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Chauvin pleads guilty to violating Floyd’s civil rights

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Former Minneapolis police officer Derek Chauvin pleaded guilty on Wednesday to charges of violating George Floyd’s civil rights.

Chauvin, 45, appeared in U.S. District Court in Minnesota to plead guilty to the federal charges against him, including two counts that the then-police officer barred Floyd of his rights when he knelt on his neck as the 46-year-old Black man was handcuffed and not resisting, according to The Associated Press. Chauvin then did not provide Floyd with medical care.

Chauvin had initially pleaded not guilty to violating Floyd’s constitutional rights during the deadly incident but signaled in court documents filed Monday that he planned to switch his plea.

The former Minneapolis police officer will not have to go on trial for the charges against him now that he pleaded guilty, according to the AP.

The change of plea comes nearly eight months after a jury found Chauvin guilty of second-degree murder, second-degree manslaughter and third-degree murder in the case of Floyd’s death. He was sentenced to 22.5 years in prison in June.

Prosecutors requested that Chauvin face 25 years in prison for his guilty plea of violating Floyd’s civil rights, which would run simultaneously with his June sentence for the murder of Floyd, according to Reuters.

A sentencing date, however, has not yet been set.

Chauvin and three other police officers in May 2020 arrested Chauvin on suspicion that he had used a counterfeit $20 bill. The encounter between Floyd and the officers escalated, leading Chauvin to kneel on his neck for more than nine minutes. In that time, Floyd became unresponsive, and was later pronounced dead at a hospital.

A federal grand jury indicted Chauvin and the three other police officers — Thomas Lane, J. Alexander Kueng and Tou Thao — in May of this year for violating Floyd’s civil rights during the 2020 encounter.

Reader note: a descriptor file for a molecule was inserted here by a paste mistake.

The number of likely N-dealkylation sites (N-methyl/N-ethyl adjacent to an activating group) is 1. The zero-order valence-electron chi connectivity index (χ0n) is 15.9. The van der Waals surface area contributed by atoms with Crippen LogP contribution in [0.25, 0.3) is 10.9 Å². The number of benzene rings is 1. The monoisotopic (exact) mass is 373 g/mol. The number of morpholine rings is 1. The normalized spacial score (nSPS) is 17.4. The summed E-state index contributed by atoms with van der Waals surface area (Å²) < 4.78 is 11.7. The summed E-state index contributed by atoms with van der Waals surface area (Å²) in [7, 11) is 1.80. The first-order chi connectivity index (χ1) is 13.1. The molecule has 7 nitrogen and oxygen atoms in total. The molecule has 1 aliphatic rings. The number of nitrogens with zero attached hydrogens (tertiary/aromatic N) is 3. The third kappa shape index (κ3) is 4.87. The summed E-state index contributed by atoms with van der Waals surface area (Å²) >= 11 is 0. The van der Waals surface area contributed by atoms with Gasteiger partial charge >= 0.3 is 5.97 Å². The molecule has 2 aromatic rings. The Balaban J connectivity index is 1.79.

Thao and Kueng were charged with failing to intervene to stop Chauvin from using unreasonable force against Floyd, which led to his death. They both pleaded not guilty to the charges in September.

Chauvin also pleaded guilty to violating a Black teenager’s civil rights in 2017, according to the AP, which was a reversal from his not guilty plea in September. The indictment accused Chauvin of hitting a then-14-year-old boy with a flashlight and kneeling on his neck and upper back while the teenager was handcuffed and not resisting arrest.

Philonise Floyd, the brother of George Floyd, spoke to the boy from the 2017 incident in the courtroom, telling him “It’s a good day for justice,” according to a pool reporter cited by the AP.

Attorney General Merrick Garland said in a statement that while “nothing can repair the harm caused by such acts,” the Department of Justice “ is committed to holding accountable those who violate the Constitution, and to safeguarding the civil rights of all Americans.”

Updated 4:49 p.m.

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